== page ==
Voyager: How do scientists "sample" or study a "pristine" habitat such as the Line Islands without contributing to the human impact that we are concerned with in the first place?


A: Scientists study coral reefs using a variety of methods, and given the state of coral reefs today, we try to make sure we don’t damage them in the process. Even swimming through a reef can be destructive if steps are not taken to minimize contact, and carelessly throwing an anchor overboard can break a lot of coral. 

Some methods have essentially no measurable impact of reefs, such as counting fish while swimming or photographing the bottom so the images can later be used to determine what was living there.  Similarly, taking water samples for analysis has no impact on the reef. Other methods do have some impacts – for example, taking small samples of the coral to study its genetic make-up.  In such cases a scientist has to weigh benefits of the knowledge against the damage caused. For this reason, scientists must get permits to do their research in most places.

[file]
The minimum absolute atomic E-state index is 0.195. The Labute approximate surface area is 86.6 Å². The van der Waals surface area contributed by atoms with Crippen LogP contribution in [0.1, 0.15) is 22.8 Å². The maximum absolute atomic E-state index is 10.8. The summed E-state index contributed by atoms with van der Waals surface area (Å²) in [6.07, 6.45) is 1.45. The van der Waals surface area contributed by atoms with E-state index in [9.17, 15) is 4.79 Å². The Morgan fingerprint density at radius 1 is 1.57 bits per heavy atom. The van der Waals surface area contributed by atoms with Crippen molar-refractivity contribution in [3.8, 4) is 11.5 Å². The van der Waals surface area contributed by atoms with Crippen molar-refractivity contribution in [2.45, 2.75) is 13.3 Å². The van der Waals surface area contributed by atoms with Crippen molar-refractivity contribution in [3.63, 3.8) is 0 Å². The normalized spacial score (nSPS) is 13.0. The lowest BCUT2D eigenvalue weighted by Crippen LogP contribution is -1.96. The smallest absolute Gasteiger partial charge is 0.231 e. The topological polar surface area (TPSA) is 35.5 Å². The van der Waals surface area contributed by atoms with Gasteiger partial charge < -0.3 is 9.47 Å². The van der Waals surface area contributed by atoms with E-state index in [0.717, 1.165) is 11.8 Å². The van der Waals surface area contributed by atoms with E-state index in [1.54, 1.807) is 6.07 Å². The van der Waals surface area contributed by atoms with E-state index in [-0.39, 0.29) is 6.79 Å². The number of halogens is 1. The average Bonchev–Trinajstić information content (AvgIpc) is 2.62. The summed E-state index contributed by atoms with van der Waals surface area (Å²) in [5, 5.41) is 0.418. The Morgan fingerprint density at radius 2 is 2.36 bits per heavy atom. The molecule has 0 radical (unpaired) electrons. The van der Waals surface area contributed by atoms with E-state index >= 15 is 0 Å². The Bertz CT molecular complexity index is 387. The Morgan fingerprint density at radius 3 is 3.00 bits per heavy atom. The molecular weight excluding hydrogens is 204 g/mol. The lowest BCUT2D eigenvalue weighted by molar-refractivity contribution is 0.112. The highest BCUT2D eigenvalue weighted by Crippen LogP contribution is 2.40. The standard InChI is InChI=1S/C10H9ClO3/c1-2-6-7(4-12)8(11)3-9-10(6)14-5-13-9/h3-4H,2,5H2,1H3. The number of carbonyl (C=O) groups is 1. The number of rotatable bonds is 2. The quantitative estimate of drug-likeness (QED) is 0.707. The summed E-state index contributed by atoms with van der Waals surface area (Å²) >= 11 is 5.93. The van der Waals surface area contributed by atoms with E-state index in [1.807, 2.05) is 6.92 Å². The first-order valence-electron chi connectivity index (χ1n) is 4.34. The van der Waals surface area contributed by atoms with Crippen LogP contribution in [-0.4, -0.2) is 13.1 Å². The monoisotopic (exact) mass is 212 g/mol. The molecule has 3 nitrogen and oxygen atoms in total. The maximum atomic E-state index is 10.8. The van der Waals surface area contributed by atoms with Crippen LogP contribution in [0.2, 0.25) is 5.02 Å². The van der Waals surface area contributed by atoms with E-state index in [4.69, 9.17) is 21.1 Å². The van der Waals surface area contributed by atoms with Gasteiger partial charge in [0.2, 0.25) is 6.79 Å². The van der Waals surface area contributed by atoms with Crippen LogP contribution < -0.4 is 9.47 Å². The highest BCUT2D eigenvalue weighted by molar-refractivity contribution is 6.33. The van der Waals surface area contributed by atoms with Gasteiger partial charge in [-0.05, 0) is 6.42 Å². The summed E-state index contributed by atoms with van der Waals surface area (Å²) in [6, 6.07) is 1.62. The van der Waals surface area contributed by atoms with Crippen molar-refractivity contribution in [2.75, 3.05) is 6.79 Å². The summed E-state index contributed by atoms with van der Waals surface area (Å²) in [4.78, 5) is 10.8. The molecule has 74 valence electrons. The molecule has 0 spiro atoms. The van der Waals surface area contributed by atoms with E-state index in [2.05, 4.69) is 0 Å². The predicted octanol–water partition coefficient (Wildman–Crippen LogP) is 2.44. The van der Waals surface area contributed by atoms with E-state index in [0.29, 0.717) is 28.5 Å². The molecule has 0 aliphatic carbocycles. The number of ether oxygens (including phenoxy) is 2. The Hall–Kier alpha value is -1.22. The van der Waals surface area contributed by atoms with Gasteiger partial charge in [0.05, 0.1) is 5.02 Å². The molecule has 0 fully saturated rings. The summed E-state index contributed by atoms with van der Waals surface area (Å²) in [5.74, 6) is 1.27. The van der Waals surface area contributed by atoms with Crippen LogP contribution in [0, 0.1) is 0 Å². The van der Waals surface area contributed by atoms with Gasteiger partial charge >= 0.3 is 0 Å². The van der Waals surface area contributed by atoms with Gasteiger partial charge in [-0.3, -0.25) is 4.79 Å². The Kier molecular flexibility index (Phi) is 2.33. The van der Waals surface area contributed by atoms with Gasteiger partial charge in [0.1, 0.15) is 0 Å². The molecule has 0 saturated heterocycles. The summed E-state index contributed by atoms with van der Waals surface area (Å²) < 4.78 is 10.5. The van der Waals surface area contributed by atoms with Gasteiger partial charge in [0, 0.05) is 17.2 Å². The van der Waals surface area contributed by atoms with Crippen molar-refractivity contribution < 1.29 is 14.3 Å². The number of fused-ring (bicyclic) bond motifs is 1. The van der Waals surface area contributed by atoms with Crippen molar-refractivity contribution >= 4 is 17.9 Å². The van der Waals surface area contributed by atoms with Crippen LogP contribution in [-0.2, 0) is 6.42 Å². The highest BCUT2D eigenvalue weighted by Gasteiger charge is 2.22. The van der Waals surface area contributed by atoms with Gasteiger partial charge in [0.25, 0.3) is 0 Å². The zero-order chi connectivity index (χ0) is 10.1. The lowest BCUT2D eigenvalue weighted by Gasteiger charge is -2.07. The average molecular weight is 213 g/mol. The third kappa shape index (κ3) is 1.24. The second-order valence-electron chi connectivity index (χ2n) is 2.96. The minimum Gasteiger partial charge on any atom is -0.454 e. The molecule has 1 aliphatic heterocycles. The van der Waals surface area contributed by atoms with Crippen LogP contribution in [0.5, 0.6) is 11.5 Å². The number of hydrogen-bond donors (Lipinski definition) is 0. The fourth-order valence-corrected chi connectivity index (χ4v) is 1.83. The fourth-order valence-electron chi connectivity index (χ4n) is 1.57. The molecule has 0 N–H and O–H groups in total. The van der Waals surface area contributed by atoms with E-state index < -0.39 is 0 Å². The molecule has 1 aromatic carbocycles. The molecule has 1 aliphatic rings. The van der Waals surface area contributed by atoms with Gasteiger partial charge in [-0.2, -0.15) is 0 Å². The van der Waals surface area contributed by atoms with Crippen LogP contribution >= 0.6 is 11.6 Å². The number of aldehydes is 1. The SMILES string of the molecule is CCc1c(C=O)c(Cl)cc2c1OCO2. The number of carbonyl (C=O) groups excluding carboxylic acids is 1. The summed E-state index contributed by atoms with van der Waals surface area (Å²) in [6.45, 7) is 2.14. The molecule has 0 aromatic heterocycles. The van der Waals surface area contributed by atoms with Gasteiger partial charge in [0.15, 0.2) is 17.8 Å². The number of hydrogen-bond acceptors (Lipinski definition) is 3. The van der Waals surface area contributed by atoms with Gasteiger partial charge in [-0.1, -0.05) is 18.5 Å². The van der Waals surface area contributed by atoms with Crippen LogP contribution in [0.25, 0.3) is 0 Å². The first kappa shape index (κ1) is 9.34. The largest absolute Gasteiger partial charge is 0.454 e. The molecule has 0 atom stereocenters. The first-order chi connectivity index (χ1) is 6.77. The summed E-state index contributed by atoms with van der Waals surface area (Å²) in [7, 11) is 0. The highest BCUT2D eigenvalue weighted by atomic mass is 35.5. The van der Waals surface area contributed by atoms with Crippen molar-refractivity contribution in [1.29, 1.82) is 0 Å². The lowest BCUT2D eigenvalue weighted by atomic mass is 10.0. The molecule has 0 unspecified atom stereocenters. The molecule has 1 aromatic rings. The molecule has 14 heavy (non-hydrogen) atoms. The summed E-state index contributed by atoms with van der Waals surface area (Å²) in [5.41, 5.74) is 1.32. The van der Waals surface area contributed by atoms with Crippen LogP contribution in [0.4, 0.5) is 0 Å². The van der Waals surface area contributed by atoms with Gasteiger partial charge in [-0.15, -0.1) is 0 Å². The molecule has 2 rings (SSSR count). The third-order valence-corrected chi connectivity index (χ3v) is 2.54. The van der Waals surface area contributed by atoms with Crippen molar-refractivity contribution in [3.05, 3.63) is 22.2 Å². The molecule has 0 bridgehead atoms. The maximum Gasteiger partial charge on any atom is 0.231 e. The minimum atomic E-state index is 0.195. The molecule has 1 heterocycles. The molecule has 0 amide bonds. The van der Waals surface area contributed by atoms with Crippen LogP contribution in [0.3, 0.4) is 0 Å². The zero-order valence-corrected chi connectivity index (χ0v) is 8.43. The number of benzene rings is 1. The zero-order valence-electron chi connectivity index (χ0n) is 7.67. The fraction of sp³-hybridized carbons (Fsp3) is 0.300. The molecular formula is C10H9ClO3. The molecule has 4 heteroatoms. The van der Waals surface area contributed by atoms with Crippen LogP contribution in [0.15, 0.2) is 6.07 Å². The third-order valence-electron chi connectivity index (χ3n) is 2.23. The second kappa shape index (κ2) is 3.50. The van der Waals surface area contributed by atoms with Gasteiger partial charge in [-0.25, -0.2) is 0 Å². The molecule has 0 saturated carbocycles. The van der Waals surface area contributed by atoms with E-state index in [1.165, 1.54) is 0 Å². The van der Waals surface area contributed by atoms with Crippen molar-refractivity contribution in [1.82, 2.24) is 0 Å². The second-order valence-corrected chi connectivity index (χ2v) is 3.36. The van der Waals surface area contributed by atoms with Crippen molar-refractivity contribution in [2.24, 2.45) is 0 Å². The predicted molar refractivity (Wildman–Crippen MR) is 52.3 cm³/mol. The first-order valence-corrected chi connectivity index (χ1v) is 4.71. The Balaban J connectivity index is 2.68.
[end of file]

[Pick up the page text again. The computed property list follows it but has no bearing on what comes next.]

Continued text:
However, it is important to realize that reefs are not static environments – visiting a reef is not like stepping on the surface of the moon and leaving footprints that last for centuries. Even without human interference, reefs are always changing. Every day, fish eat the coral, other animals and seaweed. Hurricanes and typhoons periodically impact reefs and can lift giant pieces of the reef onto the shore. Learning about how healthy reefs function through field studies helps us to protect and restore reefs that have been seriously damaged by people. 

A few scientists visiting a remote, pristine reef will have very little impact if they do their work with care, bring their own food, and don’t leave any garbage behind.

—Nancy Knowlton, professor of marine biology; director, Center for Marine Biodiversity and Conservation

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